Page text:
As the Bird Flies

On March 6, 2012 · 2 Comments

There are people who read the Twelve Mile Circle from places located literally around the globe. It’s hard to believe in an era of instantaneous worldwide communication that pigeons were once considered a viable method to pass information in certain specialized instances. Often these were for military or other governmental purposes although I’m not quite as interested in those applications. Rather, I wondered about civilian applications and postal delivery services. Where did the geography favor bird power over more established means?

I discovered two places that once had formally-established routes intended for civilian communication a century ago. There may be more.

Catalina Island, California, USA

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Santa Catalina Island (commonly shortened to Catalina) isn’t located much more than about twenty miles from the California mainland. That convenient fact attracted wealthy Angelenos who flocked there beginning in the late 19th Century for quick vacation getaways. It was far enough away from the city to relax in peace but close enough to get back-and-forth to conveniently. Vacationers could leave Los Angeles, take a ship across the channel and arrive in Catalina within a few hours.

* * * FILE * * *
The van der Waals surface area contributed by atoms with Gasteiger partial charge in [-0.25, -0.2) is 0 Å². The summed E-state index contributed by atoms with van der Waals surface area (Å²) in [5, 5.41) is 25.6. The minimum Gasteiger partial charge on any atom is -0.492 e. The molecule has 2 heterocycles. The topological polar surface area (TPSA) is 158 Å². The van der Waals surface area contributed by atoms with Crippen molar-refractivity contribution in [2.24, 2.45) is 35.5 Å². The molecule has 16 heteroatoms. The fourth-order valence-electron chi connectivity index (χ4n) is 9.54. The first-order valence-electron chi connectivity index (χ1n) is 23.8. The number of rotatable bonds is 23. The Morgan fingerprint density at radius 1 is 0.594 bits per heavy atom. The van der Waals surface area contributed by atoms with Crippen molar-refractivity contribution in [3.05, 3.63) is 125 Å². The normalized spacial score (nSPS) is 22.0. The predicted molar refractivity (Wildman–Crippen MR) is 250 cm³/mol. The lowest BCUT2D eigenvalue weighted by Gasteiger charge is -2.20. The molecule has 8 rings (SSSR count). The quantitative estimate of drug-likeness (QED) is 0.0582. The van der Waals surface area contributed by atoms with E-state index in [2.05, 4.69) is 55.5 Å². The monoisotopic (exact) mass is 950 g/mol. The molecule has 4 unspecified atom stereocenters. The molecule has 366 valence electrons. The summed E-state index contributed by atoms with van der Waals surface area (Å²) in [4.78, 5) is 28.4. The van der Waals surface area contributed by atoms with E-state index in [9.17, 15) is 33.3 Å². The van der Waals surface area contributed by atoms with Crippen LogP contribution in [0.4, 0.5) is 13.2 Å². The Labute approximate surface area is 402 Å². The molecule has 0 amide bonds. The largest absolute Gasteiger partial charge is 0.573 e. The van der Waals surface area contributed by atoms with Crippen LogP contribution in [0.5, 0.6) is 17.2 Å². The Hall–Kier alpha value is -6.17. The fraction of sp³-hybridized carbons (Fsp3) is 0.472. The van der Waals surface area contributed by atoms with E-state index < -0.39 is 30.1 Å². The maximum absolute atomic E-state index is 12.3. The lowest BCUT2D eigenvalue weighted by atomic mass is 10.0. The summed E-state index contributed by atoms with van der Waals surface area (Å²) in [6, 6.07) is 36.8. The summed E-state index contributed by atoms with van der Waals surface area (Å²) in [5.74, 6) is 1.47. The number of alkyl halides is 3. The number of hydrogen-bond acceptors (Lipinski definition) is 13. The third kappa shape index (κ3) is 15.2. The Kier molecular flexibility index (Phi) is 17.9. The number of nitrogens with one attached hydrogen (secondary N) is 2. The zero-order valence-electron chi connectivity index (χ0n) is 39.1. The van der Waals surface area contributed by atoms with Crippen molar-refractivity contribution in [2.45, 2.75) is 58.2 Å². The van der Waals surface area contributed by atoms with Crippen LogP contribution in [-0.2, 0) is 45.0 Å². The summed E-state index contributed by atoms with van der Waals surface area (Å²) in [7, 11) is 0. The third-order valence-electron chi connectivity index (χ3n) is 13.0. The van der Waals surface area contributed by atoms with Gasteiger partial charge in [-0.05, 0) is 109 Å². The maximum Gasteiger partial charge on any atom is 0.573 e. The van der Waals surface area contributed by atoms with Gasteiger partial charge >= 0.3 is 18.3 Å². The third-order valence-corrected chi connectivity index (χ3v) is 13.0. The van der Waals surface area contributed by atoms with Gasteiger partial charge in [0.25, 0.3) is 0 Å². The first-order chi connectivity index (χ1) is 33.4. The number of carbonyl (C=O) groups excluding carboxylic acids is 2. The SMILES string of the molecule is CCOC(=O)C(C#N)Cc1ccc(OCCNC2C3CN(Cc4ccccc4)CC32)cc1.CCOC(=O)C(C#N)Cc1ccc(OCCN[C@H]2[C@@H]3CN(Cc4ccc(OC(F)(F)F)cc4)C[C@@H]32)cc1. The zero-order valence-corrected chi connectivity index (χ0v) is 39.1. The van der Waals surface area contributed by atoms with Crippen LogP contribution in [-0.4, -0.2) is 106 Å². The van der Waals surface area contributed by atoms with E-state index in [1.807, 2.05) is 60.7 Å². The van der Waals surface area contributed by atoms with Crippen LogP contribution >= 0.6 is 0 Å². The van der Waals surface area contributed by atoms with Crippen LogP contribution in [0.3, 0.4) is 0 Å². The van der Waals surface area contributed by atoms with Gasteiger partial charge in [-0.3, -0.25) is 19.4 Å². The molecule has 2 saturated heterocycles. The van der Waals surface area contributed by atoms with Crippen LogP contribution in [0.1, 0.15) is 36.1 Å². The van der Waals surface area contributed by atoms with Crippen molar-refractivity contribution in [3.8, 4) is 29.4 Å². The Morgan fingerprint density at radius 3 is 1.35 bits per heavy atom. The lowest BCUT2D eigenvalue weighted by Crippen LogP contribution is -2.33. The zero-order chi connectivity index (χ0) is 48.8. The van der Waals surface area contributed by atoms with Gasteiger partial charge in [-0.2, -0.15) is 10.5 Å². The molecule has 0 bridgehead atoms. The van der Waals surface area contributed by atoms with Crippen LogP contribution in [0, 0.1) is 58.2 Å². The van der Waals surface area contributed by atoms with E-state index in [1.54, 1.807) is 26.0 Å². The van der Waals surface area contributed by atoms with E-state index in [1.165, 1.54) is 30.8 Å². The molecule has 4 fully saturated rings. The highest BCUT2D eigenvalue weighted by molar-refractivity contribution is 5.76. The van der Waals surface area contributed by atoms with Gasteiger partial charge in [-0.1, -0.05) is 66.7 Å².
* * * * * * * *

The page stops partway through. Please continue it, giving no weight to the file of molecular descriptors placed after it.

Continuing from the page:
Powerful businessmen on holiday sometimes faced a dilemma. A telegraph line didn’t stretch across the channel at the turn of the last century. How could they remain in touch with the office? A hand-delivered message took several hours at a minimum and it was expensive. The postal mail took several days. They would certainly favor an alternate means to close the communication gap to something more reasonable.

Two brothers became budding entrepreneurs by identified this need and offering a solution. Otto and Oswald Zahn trained pigeons to fly between Avalon on Catalina Island and Bunker Hill (map) in downtown Los Angeles. Their service ran from 1894 to 1898, charging $.50 to $1.00 per message written on lighweight paper carried in a small tube attached to a pigeon. A contemporary account described the service (includes photos):

A message written on a bit of tissue-paper by one of the fanciers to his brother, who was waiting at home to receive it, was duly attached to the leg of Orlando, a high-class homer… The air-line distance from Avalon to Los Angeles is about fifty miles. The time required by the human animal to make the trip via boat and train is from four to five hours. Orlando accomplished the distance in precisely fifty-four minutes… For several years now the birds have been flown between Avalon and Los Angeles during the Summer months, and their reliability and promptitude have been a revelation even to those persons having some knowledge of the homer’s accomplishments.

Further information can be found in a 1986 article in the Los Angeles Times. Ultimately the venture wasn’t very profitable, and a wireless station established a few years later completely removed any further incentive.

Great Barrier Island, New Zealand